• Indian authorities assume that operators of LNG carriers force boil-off on purpose in order to decrease cargo and reduce the amount in customs duty that would otherwise have been applicable for the full cargo. Consequently, customs fines should be imposed on LNG carriers that do not discharge the entire quantity of LNG cargo detailed on the bill of lading. In claiming this, Indian authorities refer to Section 115 of the Indian Customs Act 1962, which states that local agents must explain why the full bill of lading quantity has not been discharged.
  • Referring to a similar regulation, Pakistan customs authorities impose charges on LNG vessels if there is an under-payment of duties due to any differences in LNG quantities indicated on the bill of lading and off-loaded in reality.
  • Similar precedent took also place in South Korea, where tax authorities had imposed additional customs duty on the importer of the LNG for not including the value of BOG as freight charges in determining the dutiable value of the imported LNG1.

Flaring or use of BOG as fuel is from technical and economical perspective an essential condition of transporting the LNG. However, due to rapid development of LNG trade in the past decade some countries-importers still lack experience in dealing with its specific features. Hence, they face the BOG issue with caution and mistrust.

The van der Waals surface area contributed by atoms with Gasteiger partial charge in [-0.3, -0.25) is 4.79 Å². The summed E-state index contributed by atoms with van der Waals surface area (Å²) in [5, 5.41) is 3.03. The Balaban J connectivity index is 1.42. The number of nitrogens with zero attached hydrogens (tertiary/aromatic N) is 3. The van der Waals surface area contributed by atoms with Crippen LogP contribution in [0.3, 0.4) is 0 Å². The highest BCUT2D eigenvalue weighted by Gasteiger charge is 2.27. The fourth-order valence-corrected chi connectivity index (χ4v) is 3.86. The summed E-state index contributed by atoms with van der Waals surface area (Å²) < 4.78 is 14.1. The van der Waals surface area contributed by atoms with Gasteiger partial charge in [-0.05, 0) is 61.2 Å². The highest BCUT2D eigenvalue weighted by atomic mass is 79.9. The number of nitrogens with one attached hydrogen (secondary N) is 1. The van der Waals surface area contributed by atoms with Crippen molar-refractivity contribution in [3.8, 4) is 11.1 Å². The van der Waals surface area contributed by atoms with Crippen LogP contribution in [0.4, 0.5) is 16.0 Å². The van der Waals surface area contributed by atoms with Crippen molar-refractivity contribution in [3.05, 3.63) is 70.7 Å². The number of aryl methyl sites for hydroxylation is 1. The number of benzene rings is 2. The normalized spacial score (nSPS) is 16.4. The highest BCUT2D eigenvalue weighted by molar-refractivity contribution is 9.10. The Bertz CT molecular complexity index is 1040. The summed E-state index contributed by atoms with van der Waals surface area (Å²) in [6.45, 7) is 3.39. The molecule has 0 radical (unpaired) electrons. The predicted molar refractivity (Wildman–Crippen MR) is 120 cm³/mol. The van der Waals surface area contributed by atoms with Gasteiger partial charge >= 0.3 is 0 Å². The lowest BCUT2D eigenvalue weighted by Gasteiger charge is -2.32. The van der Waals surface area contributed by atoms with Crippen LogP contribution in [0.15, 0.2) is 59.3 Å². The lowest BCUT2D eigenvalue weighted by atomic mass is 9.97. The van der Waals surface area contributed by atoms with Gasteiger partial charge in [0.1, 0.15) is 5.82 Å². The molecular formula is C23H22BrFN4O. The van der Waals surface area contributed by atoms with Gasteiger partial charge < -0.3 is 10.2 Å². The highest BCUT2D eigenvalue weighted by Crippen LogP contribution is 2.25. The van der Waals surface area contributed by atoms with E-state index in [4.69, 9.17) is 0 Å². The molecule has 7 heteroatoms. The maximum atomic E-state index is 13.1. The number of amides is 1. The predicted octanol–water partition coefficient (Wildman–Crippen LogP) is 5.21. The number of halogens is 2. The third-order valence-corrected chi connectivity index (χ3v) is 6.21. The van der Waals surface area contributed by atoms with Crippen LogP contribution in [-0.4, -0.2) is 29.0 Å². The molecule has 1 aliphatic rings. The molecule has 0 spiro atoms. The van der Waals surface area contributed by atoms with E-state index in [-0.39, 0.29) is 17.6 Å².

Indian authorities suggest using a system similar to the one applied in Argentina and Turkey. In this particular system there is a separate bill of lading for the agreed heel2, boil-off gas used during the voyage and the LNG quantity off-loaded. Splitting the original bill of lading into three sets complies with the carriers’ liability to discharge the full bill of lading quantity. However, this system implies some disadvantages. First, in order to guarantee that the corresponding sets of bills of lading are correctly issued, this system requires a precise determination of the cargo quantity off-loaded and the quantity of BOG during the voyage. Second, with three sets of bills of lading instead of one cost of paper-based documentation, which has to be circulated around the world, increases exorbitantly. Third, fraud is another problem which traditional bills of lading suffer from. Splitting the original bill of lading into three sets would make fraud easier to pursue.